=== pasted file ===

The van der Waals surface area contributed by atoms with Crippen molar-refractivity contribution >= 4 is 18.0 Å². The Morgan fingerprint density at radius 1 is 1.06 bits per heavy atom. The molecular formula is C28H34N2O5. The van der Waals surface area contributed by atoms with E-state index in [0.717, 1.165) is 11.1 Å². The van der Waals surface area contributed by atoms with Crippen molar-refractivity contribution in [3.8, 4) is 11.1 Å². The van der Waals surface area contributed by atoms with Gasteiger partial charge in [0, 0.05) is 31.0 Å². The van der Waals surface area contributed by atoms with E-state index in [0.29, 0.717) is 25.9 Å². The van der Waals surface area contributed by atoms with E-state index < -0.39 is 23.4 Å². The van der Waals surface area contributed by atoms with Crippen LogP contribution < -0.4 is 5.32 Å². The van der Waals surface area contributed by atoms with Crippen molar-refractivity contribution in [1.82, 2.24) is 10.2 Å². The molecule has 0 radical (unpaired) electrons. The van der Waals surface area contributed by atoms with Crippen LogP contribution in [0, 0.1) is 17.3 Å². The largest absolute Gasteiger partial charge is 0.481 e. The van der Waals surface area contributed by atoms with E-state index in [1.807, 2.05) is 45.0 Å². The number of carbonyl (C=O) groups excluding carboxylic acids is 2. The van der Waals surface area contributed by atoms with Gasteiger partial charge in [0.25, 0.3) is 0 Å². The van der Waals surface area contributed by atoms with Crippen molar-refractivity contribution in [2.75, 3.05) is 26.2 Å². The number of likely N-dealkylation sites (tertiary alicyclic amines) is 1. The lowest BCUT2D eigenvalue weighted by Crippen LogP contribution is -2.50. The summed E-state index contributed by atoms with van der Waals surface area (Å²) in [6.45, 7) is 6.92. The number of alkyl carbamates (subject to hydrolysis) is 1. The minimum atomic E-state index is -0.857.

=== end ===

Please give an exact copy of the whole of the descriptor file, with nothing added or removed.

The van der Waals surface area contributed by atoms with Crippen molar-refractivity contribution >= 4 is 18.0 Å². The Morgan fingerprint density at radius 1 is 1.06 bits per heavy atom. The molecular formula is C28H34N2O5. The van der Waals surface area contributed by atoms with E-state index in [0.717, 1.165) is 11.1 Å². The van der Waals surface area contributed by atoms with Crippen molar-refractivity contribution in [3.8, 4) is 11.1 Å². The van der Waals surface area contributed by atoms with Gasteiger partial charge in [0, 0.05) is 31.0 Å². The van der Waals surface area contributed by atoms with E-state index in [0.29, 0.717) is 25.9 Å². The van der Waals surface area contributed by atoms with E-state index < -0.39 is 23.4 Å². The van der Waals surface area contributed by atoms with Crippen LogP contribution < -0.4 is 5.32 Å². The van der Waals surface area contributed by atoms with Crippen molar-refractivity contribution in [1.82, 2.24) is 10.2 Å². The molecule has 0 radical (unpaired) electrons. The van der Waals surface area contributed by atoms with Crippen LogP contribution in [0, 0.1) is 17.3 Å². The largest absolute Gasteiger partial charge is 0.481 e. The van der Waals surface area contributed by atoms with E-state index in [1.807, 2.05) is 45.0 Å². The number of carbonyl (C=O) groups excluding carboxylic acids is 2. The van der Waals surface area contributed by atoms with Gasteiger partial charge in [0.25, 0.3) is 0 Å². The van der Waals surface area contributed by atoms with Crippen molar-refractivity contribution in [2.75, 3.05) is 26.2 Å². The number of likely N-dealkylation sites (tertiary alicyclic amines) is 1. The lowest BCUT2D eigenvalue weighted by Crippen LogP contribution is -2.50. The summed E-state index contributed by atoms with van der Waals surface area (Å²) in [6.45, 7) is 6.92. The number of alkyl carbamates (subject to hydrolysis) is 1. The minimum atomic E-state index is -0.857.